Monument Valley, Navajo Nation

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National Parks Cure Melancholy

I don’t have a long, polished post in me for this weekend, so instead of writing something I’m going to share some pictures of national parks.  Over time I would like to profile each park I’ve been to, but for now pictures will suffice.  Whenever I’m sad or just plain grumpy, if I think of the leaping waterfalls of Yosemite, the sublime emptiness of Death Valley, or the convoluted chasms of the Grand Canyon, usually I feel a little better.  I’ll be back next week.  Have a good weekend.

Monument Valley, Navajo Nation (not a national park, but it protects sacred beauty in the same way)

Denali National Park, Mt. McKinley, Alaska

Redwood National Park, California

Yosemite National Park, California

Yosemite Falls, Yosemite National Park, California

Yosemite National Park, California, looking down Tenaya Canyon from atop Half Dome (taken with a film camera in 2001)

 

Great Sand Dunes National Park, Colorado

Great Sand Dunes National Park, Colorado

Arches National Park, Utah

Canyonlands National Park, Utah

Death Valley National Park, California

Infinite Morning: Waking Up With the World

Sunrise over Monument Valley--this is the best I've seen.

It was the morning of my first day of middle school. I had just woken up and was thrashing through a heap of clothes on the floor, searching for the right shirt and the right shorts to wear. I wanted to be cool, because you were supposed to be cool in middle school. Somewhere, from someone, you were supposed to have learned what to wear, how to walk, how to talk, and by then you should have known to throw in a cuss word and a “dawg” here and there when conversing with your peers. I had yet to learn any of these important lessons, least of all what clothing pre-teens considered cool. I decided on a Michael Jordan theme because I was twelve and Michael Jordan was cool. That morning I dressed in Michael Jordan shorts, a Michael Jordan T-Shirt, and Air Jordan basketball shoes. I slung my backpack over my shoulder and left the house in my Jordan attire.

It was late August in Austin and the muggy air clung to my skin as I walked toward my bus stop half a mile away. I noticed then that the air carried the sounds of my neighborhood a little better than at other times of day. I heard the cars streaming down Slaughter Lane. I heard the squeal of their brakes, the barking of their horns, and the screaming of their tires on the pavement. I could make out disembodied voices floating on the breeze. “See you this evening,” said one. “Remember your lunch,” said another. “Go to hell,” yelled a woman’s voice from a house somewhere down the street. With each step I took the volume rose all around me. The gaps between sounds shrunk until they merged into one loud murmur. I remember thinking that the world was waking up with me and that the cacophony around me was the earth issuing a long sigh as it shook off a night’s slumber.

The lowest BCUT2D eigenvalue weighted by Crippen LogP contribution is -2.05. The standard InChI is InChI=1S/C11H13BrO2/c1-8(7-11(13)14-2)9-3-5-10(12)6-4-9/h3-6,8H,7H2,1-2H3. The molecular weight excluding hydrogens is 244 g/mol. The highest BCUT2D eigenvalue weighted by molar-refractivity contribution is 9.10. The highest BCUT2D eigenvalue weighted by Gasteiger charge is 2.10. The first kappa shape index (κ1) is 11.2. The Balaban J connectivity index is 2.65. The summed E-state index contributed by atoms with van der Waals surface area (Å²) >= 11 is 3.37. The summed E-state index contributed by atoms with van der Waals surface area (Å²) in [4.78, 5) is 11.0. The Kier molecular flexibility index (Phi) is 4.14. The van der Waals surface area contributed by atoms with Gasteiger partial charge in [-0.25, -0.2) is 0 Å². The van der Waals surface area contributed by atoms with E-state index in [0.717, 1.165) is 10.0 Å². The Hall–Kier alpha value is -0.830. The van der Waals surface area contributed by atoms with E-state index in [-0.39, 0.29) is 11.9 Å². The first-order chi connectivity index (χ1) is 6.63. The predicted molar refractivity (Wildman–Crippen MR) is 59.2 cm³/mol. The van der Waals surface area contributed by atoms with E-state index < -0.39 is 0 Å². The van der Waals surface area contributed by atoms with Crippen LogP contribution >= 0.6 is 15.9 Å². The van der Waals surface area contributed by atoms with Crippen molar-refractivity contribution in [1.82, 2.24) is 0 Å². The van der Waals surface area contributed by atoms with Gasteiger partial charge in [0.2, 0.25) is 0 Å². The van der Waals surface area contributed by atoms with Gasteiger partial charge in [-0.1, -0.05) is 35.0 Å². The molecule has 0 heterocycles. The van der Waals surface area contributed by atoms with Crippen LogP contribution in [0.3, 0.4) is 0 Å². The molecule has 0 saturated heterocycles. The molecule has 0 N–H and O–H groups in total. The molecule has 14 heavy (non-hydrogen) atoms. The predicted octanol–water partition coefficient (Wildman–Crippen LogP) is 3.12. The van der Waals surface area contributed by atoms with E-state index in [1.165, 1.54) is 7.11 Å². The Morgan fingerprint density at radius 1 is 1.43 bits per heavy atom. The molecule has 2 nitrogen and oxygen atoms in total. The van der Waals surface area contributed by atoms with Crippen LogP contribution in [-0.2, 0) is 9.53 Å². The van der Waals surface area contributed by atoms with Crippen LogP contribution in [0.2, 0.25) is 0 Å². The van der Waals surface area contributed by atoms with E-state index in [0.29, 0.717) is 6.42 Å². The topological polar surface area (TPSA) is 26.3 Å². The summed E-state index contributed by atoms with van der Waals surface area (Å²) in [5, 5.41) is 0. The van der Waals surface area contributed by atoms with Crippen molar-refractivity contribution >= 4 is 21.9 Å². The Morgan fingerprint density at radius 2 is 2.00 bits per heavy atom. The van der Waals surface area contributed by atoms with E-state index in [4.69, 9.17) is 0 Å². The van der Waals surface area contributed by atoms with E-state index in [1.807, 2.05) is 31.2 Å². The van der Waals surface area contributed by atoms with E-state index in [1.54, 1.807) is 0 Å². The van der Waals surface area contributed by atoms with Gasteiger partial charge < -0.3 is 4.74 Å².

I liked waking up to go to school because then, in the early morning, I felt in tune with the world, as if we breathed together and moved together. Every little act gained in meaning and significance when I realized that I did it in concert with the whole of creation. Sometimes I felt like I stood on the back of a giant whose size and shape I could only guess at. When the giant moved, I moved. When the giant stopped, I stopped. If I fell out of synch, if the giant sneezed and I failed to sneeze along with him, I would tumble off into the abyss.

There are days now, eighteen years later, when I wake up and I feel the same sense of synchrony with the world. I walk out the door and the car horns, the squealing brakes, the disembodied voices float to me on a light breeze. Again the saturated air clings to me and again it’s as if the world is waking up along with me. When this happens I’m both here, going to work, and there, a twelve-year-old kid walking to the bus, afraid of being unpopular. I’m also a teenager waking up early on another muggy morning to play basketball with some friends. And I’m a twenty-year-old college student dangling my legs from a cliff in Yosemite National Park. The sun is rising and throwing dagger-shaped shadows across the valley a mile below me. A smell of pine permeates the air. Again I feel that I’m sitting atop a giant whose form remains a mystery. Again I feel that we breathe as one. We move as one.

These experiences exist outside of time. They can be packed into an instant like a trillion particles crammed into a singularity a moment before the Big Bang. All of them are there, together, in the same space, in the same mental moment, occurring forever.